Looking back now with 30 years of hindsight, I don’t think any current was all right or all wrong. I don’t think it is necessary today to make a clear choice to favour of one or the other. Later in this article, when I start to identify the aspects of BF which are of value today, many of the things I mention were supported across all the currents in the organisation. There is also a case for arguing that what made BF what it was can in large part be attributed to the dynamic created by the two different currents. The clash of different perspectives, sectors of work, etc. had for a long time a creative impact on the organisation. It was a good thing to have within it both people strongly asserting the importance of traditional aspects of BF politics, and others wanting to open up new questions. On the other hand, you can take this argument too far. The differences within BF clearly had negative effects as well as positive ones. They diverted attention inwards, and often prevented the organisation for following a clear path. Also, as I will discuss below, there is a difference between the impact over the short term and a situation where the same divisions have become entrenched over many years.

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EPISODES IN BIG FLAME HISTORY: No 29. Women and Feminism Part 3

Posted by archivearchie on January 4, 2010

This Episode is the third and final selection of Big Flame documents on women and feminism. It covers the period 1982-84. The periods 1975-80 and 1980-81 having been examined in Episode 4 and Episode 17 of this series.

A previous post mentioned a Day School on Autonomy in July 1982 (see Episode 6). This covered the dual meanings of the term – working class autonomy and the autonomous movements. Here are two contributions to the latter aspect of the debate. One was written by a supporter of the “Facing the Challenge” tendency, the other the “Emerald Street” tendency (see Episode 27) for the general perspectives of these groupings).

On Autonomous Movements: Discussion Bulletin June-July 1982. Looks at a range of different autonomous movements and tries to identify a material basis for their growth. For the women’s movement, this is the contraceptive Pill. For the black movement, the struggle against colonialist rule. For the movement of disabled people, a technological revolution which provided the means to overcome physical limitations. The writer believes that movements based around these oppressions, whilst not free of economism, are less likely to be restricted by it in their struggles. This is because they come up against deep rooted power relations within the culture and organisation of society. The task for BF is seen as building a relationship with those sections of the movements with the most advanced understanding of their oppression and the most politically socialist.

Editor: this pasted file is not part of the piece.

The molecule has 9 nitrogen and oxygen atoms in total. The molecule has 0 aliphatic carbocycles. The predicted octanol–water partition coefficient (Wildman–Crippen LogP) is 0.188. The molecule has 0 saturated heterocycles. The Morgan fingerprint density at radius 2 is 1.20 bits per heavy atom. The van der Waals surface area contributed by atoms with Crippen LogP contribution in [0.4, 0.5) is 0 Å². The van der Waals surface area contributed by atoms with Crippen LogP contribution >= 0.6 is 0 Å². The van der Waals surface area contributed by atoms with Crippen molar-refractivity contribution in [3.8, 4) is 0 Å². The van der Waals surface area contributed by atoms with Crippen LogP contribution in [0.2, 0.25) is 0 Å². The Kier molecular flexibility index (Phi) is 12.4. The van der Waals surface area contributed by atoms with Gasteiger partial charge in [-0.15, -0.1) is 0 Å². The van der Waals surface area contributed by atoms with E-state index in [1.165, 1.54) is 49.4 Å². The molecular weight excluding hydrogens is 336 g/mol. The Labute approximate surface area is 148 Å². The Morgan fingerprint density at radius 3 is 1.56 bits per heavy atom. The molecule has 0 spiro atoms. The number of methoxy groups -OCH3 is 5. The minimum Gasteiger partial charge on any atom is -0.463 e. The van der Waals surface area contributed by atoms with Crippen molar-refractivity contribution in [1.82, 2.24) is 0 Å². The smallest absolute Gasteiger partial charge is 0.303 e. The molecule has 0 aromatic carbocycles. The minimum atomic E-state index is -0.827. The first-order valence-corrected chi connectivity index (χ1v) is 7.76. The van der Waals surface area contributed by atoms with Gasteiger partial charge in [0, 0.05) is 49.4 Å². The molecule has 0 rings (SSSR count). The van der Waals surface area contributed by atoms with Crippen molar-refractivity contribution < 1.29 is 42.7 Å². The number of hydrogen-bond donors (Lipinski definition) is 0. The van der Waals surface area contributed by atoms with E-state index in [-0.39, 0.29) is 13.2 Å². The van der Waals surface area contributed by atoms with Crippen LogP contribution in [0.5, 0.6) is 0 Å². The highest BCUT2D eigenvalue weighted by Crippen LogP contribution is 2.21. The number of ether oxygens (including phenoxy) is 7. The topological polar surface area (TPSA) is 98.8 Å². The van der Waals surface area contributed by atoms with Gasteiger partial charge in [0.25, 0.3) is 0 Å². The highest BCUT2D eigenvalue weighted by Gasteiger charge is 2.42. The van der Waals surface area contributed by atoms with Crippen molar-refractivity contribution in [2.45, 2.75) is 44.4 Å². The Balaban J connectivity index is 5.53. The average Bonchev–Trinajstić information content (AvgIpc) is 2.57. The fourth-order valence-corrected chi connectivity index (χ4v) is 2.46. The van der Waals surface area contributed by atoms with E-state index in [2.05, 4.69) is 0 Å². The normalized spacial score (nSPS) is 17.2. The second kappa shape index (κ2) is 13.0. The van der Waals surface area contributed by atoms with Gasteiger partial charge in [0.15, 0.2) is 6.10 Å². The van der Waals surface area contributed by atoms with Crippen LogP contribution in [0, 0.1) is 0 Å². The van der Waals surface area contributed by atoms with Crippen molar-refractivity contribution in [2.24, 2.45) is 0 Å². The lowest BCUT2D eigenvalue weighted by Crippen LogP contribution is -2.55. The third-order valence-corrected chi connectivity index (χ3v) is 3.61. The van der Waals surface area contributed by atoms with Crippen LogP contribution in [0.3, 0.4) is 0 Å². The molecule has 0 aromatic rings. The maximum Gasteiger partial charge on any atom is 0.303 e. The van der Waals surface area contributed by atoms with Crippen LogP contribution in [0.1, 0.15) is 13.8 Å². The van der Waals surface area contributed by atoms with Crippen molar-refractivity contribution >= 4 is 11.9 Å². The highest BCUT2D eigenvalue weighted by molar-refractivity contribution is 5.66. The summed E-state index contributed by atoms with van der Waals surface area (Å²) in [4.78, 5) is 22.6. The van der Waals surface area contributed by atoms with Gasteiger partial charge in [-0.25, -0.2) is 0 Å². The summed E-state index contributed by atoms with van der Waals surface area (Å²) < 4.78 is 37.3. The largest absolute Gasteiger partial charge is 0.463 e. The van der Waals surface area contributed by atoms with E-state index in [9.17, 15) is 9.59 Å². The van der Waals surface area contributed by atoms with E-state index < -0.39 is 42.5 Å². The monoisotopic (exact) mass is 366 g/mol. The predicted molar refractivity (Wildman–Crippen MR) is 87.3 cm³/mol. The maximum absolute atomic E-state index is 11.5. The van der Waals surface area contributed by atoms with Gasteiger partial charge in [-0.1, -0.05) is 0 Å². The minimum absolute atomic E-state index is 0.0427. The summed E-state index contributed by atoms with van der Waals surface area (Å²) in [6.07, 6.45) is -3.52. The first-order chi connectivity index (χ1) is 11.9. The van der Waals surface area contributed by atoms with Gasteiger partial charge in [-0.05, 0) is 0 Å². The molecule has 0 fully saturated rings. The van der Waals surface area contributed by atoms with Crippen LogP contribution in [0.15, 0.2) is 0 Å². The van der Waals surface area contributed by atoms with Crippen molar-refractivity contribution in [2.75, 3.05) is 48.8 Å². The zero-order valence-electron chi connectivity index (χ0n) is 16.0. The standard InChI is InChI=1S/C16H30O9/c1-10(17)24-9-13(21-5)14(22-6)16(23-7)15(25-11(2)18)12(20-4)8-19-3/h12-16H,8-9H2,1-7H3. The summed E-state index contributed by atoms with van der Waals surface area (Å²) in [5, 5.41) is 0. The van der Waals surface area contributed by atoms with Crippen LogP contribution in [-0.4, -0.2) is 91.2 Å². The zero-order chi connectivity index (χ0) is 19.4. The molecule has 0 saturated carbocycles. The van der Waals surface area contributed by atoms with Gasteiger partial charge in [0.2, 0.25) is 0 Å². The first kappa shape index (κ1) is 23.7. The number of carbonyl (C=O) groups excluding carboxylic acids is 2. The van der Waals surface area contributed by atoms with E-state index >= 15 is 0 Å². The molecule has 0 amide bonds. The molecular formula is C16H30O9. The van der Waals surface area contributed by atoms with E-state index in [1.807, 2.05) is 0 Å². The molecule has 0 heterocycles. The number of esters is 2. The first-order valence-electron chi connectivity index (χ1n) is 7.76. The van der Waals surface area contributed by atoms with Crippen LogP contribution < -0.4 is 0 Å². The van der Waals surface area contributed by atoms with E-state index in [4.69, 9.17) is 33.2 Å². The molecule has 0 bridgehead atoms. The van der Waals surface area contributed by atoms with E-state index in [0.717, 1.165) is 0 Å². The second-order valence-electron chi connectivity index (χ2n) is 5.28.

On Women’s Autonomy: Women’s Bulletin Spring 1982. Detects a confused and distanced relationship with women’s oppression within BF. As her experience of oppression is as a woman, women’s struggles come first. She is also committed to revolutionary struggle as necessary for all oppressed groups. A hierarchy of struggles should be avoided. Men don’t have the experience to create feminist theory, although they should organise themselves to undertake anti-sexist work.

The final article was part of a discussion about a specific campaign of the early 1980s – an attempt to get the Labour Party to call for a demonstration around the slogan “A Women’s right to Work”, but it raises more general issue of the relationship with the Labour Party leadership and labour movement institutions.

Women’s Right to Work and the Labour Party: Women’s Bulletin Spring 1982. The author is not opposed to attempts to get the labour movement to organise around feminist issues (although in this case preferring an alternative slogan which would substitute “Waged Work” for “Work”). However, calling on the Labour leadership to organise around demands they don’t believe in places too much reliance on that leadership and runs the danger of reducing popular participation and sacrificing the strength of women.